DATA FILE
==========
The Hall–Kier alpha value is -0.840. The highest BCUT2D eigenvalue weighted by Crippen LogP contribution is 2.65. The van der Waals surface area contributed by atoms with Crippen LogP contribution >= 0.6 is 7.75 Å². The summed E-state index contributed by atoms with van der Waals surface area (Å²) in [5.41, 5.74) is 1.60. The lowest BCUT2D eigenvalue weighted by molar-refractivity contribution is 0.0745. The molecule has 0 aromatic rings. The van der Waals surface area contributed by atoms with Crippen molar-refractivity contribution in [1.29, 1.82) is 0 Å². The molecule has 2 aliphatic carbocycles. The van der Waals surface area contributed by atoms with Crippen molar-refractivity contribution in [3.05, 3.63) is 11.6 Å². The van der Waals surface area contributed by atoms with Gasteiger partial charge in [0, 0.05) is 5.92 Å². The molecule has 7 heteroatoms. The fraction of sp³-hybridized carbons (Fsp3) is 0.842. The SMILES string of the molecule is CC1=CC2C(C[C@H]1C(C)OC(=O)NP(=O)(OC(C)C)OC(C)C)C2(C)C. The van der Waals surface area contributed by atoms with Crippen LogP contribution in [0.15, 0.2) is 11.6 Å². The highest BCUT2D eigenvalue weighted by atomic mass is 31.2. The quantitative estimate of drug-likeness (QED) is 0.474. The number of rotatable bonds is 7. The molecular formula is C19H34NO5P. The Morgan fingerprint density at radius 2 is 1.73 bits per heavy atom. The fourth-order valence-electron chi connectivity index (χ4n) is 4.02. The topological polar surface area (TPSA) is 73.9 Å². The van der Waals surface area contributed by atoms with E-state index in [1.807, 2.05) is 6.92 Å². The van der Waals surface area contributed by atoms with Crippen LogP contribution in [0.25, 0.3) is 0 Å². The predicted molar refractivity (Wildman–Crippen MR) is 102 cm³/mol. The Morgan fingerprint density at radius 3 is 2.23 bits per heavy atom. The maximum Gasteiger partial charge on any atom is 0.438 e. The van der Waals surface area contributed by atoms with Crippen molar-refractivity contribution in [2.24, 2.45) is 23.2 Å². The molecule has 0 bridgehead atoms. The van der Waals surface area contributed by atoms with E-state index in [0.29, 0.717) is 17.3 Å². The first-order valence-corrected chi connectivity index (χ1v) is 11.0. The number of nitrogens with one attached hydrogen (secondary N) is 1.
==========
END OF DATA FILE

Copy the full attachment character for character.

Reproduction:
The Hall–Kier alpha value is -0.840. The highest BCUT2D eigenvalue weighted by Crippen LogP contribution is 2.65. The van der Waals surface area contributed by atoms with Crippen LogP contribution >= 0.6 is 7.75 Å². The summed E-state index contributed by atoms with van der Waals surface area (Å²) in [5.41, 5.74) is 1.60. The lowest BCUT2D eigenvalue weighted by molar-refractivity contribution is 0.0745. The molecule has 0 aromatic rings. The van der Waals surface area contributed by atoms with Crippen molar-refractivity contribution in [1.29, 1.82) is 0 Å². The molecule has 2 aliphatic carbocycles. The van der Waals surface area contributed by atoms with Crippen molar-refractivity contribution in [3.05, 3.63) is 11.6 Å². The van der Waals surface area contributed by atoms with Gasteiger partial charge in [0, 0.05) is 5.92 Å². The molecule has 7 heteroatoms. The fraction of sp³-hybridized carbons (Fsp3) is 0.842. The SMILES string of the molecule is CC1=CC2C(C[C@H]1C(C)OC(=O)NP(=O)(OC(C)C)OC(C)C)C2(C)C. The van der Waals surface area contributed by atoms with Crippen LogP contribution in [0.15, 0.2) is 11.6 Å². The highest BCUT2D eigenvalue weighted by atomic mass is 31.2. The quantitative estimate of drug-likeness (QED) is 0.474. The number of rotatable bonds is 7. The molecular formula is C19H34NO5P. The Morgan fingerprint density at radius 2 is 1.73 bits per heavy atom. The fourth-order valence-electron chi connectivity index (χ4n) is 4.02. The topological polar surface area (TPSA) is 73.9 Å². The van der Waals surface area contributed by atoms with E-state index in [1.807, 2.05) is 6.92 Å². The van der Waals surface area contributed by atoms with Crippen LogP contribution in [0.25, 0.3) is 0 Å². The predicted molar refractivity (Wildman–Crippen MR) is 102 cm³/mol. The Morgan fingerprint density at radius 3 is 2.23 bits per heavy atom. The maximum Gasteiger partial charge on any atom is 0.438 e. The van der Waals surface area contributed by atoms with Crippen molar-refractivity contribution in [2.24, 2.45) is 23.2 Å². The molecule has 0 bridgehead atoms. The van der Waals surface area contributed by atoms with E-state index in [0.29, 0.717) is 17.3 Å². The first-order valence-corrected chi connectivity index (χ1v) is 11.0. The number of nitrogens with one attached hydrogen (secondary N) is 1.